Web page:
That means “What Would Dad Do?” That’s my dad, I mean. He’s been dead just about 20 years, and he was far from a perfect dad. But he never failed to be there when I needed his money or his time. He would leave someone else in charge of his business, pack up my mother and the car, and make the three-hour drive up to my house on the hill if I needed them to stay with my kids when I had to travel for my job. He bought me more than one car over the years, gave us money toward the house we bought, and substantially contributed toward my kids’ college costs. When my daughter got really sick at college, he dropped everything, drove out and bundled her into his car (he was closer than I), and even got a doctor to come to his house to see her.
And that’s why I drive across the whole state of Massachusetts to pick up my daughter and family (who don’t have a car) and then drive half way back again to help them look at houses for sale (where they hope to live, soon) and then drive back across that half I just drove them out across to take them back home. Of course, I do stay over a few nights, play with my sweet, sweet, toddler grandson, and read the books I never get around to reading at home. (This time it’s “Sweet Dream Baby.”) And that’s why I send more money to help out b!X than I really can afford.
I think that I inherited most of my personality traits from my dad — even the traits that laid dormant in him because no one ever enouraged them, like his creative urges. I remember that he tried “paint-by-number” paintings once, and he bought some reproductions that he thought were valuable art from places like the Franklin Mint and such, for which he paid exorbitant prices for stuff like Norman Rockwell plates and a replica of the Liberty Bell (including plexiglass case) and an odd concave enamel-on-copper supposedly three-dimensional winter scene. He thought they were an investment and would be worth more someday. In many of the ways of the world he was amazingly smart; he just didn’t know squat about art.
But he was smart enough and loving enough to try to be a good father in the only ways that he knew how. His own father, who is reputed to have beat him (and who was finally relegated by my grandmother to a room of his own on another floor of the apartment building that they owned), was hardly a role model.
For all of his flaws, though, my dad always extended himself to help me when I needed his help — even though I broke his heart by eloping and depriving him of his dream of walking me down the aisle of the cathedral-like Polish church where he spent so much of his energy volunteering, even though my teenage years were dedicated to flouting his authority, even though I turned my back on the religion that sustained him through all those difficult times, even though I divorced and lived a free-wheeling lifestyle that he couldn’t understand.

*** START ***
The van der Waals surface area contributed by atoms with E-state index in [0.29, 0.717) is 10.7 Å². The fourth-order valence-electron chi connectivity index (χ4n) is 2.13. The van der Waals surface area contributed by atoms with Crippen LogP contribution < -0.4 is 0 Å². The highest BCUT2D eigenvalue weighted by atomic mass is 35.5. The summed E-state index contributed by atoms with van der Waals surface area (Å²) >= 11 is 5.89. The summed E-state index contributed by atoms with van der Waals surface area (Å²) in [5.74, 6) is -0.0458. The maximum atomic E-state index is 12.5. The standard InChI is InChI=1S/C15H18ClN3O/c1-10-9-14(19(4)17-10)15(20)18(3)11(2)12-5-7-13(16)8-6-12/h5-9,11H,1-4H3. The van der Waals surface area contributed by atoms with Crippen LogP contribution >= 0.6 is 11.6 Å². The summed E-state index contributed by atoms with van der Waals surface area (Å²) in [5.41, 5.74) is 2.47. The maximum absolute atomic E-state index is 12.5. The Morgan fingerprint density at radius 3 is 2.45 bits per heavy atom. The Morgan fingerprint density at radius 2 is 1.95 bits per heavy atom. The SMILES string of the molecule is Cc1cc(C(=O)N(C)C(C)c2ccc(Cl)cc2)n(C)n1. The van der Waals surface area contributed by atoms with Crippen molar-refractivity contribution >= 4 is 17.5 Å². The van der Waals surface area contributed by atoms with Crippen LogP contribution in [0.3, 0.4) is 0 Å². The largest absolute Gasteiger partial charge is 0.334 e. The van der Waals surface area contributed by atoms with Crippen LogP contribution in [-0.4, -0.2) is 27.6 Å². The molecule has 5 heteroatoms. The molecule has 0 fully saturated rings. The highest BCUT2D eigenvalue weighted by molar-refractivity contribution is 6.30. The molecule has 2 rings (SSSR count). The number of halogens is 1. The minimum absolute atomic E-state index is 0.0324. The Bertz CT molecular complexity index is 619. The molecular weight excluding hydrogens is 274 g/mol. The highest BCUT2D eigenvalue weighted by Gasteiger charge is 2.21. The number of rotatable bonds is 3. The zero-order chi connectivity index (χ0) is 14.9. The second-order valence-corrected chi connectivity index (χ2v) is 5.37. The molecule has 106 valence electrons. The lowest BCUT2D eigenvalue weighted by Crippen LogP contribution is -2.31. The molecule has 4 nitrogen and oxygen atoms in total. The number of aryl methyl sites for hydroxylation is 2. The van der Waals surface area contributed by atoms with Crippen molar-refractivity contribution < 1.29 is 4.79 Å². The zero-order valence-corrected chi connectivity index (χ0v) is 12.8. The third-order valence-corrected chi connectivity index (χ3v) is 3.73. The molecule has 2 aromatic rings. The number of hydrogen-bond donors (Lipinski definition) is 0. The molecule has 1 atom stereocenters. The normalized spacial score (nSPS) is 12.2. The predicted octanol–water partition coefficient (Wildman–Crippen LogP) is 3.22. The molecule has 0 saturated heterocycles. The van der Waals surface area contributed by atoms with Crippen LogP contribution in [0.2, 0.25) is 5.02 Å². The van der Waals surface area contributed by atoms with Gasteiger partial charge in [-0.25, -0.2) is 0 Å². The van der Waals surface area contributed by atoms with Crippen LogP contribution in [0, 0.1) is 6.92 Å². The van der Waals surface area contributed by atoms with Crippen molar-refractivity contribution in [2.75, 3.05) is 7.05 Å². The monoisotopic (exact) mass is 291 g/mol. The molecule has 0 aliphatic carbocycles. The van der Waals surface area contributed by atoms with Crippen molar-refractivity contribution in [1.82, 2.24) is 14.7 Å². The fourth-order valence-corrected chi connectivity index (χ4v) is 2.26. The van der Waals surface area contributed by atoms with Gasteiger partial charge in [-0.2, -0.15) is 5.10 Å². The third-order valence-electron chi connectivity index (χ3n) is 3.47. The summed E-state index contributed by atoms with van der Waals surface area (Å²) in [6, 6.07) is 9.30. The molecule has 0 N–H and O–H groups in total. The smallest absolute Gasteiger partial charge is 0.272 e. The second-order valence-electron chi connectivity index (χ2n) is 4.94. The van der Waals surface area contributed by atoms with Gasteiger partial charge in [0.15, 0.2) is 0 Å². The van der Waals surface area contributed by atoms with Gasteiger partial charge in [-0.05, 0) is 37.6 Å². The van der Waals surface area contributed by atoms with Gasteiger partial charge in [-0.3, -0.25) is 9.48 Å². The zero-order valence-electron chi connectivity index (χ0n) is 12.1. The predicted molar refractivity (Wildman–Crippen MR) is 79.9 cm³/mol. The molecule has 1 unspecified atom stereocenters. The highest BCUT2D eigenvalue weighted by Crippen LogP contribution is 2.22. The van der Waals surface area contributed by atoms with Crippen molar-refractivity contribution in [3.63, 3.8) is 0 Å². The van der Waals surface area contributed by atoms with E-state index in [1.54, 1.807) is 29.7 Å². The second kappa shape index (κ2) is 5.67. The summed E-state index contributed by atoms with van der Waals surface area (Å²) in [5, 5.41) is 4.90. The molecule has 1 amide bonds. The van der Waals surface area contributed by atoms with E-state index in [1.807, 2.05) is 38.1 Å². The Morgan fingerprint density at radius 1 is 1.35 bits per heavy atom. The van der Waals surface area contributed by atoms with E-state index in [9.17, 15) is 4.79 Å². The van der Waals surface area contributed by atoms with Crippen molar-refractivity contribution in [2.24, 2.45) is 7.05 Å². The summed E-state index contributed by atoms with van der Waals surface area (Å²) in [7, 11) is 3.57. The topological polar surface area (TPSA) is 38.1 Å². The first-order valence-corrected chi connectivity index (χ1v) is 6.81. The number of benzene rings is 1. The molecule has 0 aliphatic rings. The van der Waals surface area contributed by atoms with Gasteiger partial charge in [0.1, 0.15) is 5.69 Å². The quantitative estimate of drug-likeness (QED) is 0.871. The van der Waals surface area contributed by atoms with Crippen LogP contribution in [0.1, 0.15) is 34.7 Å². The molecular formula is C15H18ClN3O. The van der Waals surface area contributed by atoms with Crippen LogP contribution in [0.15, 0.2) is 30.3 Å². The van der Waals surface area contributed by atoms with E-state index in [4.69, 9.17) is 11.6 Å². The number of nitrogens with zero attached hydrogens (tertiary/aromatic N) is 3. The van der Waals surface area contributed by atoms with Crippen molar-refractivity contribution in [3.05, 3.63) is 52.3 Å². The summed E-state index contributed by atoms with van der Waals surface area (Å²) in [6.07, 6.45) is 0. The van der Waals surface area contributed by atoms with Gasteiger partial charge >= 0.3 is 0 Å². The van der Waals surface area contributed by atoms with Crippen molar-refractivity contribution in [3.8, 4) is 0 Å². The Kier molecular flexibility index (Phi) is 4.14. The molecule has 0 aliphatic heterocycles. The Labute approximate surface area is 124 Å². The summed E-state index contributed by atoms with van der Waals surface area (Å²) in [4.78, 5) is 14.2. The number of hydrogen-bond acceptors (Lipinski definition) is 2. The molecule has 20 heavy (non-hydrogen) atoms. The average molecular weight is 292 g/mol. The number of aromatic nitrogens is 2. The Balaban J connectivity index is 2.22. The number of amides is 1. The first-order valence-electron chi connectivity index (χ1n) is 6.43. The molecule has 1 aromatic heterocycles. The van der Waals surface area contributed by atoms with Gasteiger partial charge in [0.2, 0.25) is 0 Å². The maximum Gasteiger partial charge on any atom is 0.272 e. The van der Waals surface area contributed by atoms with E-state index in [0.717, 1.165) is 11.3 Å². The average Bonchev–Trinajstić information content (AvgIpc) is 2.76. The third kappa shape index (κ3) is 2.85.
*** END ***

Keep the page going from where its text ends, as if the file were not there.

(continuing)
And so, driving back from Boston today in the rain — back to the demands of the care of an ailing 88 year-old woman (who is my mother and many of whose traits I have tried very hard not to emulate) — I think of what my dad did, what he still would do, what I choose to do.
For many of us, life is more important than art, family more important than frolic. But then, again, over the years, I have had more than my share of frolic, and I have been on the receiving end of much generosity.
Driving back from Boston today in the rain, I think about what my dad would think of me now, this tired, grubby granny who is still trying to grow up, who would really like, one day, to become one of those unerringly compassionate matriarchs, one of those serene and classy crones.

3 thoughts on “WWDD

  1. And another, having early and long ago
    lost the progenitors
    and any sense of what the originals were
    in manner, mind, heart,
    wonders what they would think
    of where their solo offspring has come,
    what he’s been, done, is,
    still wonders if he’s like either
    of the creators
    in manner, mind, heart.
    And puzzles over understanding
    the not-knowing is itself a knowing:
    of the still importance of his makers.

  2. uhmmm, I think I know what you mean, at least I think I have an idea of how what you’re describing applies to my life. Both bits, the one regarding the wish to assume more of the equanimous parent’s outlook, and the other one regarding the wish to lay those internal battles to rest somehow and just to be the ruler-in-equanimity of your life. Just your life, not anyone else’s. And isn’t that a huge prize? Imagine the vistas that open up, the real excitement that would entail? Well, I keep thinking it can happen, and I guess you do, too. So, gotta hang in there!

  3. But, Elaine! You already are “one of those serene and classy crones,” which is why you are adored so much and so greatly respected. You are a fantastic role model.
    We aspire to be like YOU, you silly woman.

Leave a Reply